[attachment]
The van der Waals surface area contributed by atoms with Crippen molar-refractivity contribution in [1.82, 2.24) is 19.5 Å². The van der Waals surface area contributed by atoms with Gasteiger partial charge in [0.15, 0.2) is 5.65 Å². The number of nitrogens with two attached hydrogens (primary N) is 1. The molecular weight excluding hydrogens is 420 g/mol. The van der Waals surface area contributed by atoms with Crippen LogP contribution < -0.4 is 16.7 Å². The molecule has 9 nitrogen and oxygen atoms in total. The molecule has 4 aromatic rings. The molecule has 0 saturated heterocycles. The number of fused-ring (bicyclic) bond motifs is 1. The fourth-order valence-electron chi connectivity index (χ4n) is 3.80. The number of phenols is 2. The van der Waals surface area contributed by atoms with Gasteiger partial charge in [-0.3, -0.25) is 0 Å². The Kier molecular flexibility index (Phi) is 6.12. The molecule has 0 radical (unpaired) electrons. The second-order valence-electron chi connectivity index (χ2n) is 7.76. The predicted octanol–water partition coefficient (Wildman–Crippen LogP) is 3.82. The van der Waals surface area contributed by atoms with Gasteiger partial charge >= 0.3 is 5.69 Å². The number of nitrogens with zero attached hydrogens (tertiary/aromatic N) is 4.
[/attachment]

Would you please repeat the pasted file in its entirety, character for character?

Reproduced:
The van der Waals surface area contributed by atoms with Crippen molar-refractivity contribution in [1.82, 2.24) is 19.5 Å². The van der Waals surface area contributed by atoms with Gasteiger partial charge in [0.15, 0.2) is 5.65 Å². The number of nitrogens with two attached hydrogens (primary N) is 1. The molecular weight excluding hydrogens is 420 g/mol. The van der Waals surface area contributed by atoms with Crippen LogP contribution < -0.4 is 16.7 Å². The molecule has 9 nitrogen and oxygen atoms in total. The molecule has 4 aromatic rings. The molecule has 0 saturated heterocycles. The number of fused-ring (bicyclic) bond motifs is 1. The fourth-order valence-electron chi connectivity index (χ4n) is 3.80. The number of phenols is 2. The van der Waals surface area contributed by atoms with Gasteiger partial charge in [-0.3, -0.25) is 0 Å². The Kier molecular flexibility index (Phi) is 6.12. The molecule has 0 radical (unpaired) electrons. The second-order valence-electron chi connectivity index (χ2n) is 7.76. The predicted octanol–water partition coefficient (Wildman–Crippen LogP) is 3.82. The van der Waals surface area contributed by atoms with Gasteiger partial charge >= 0.3 is 5.69 Å². The number of nitrogens with zero attached hydrogens (tertiary/aromatic N) is 4.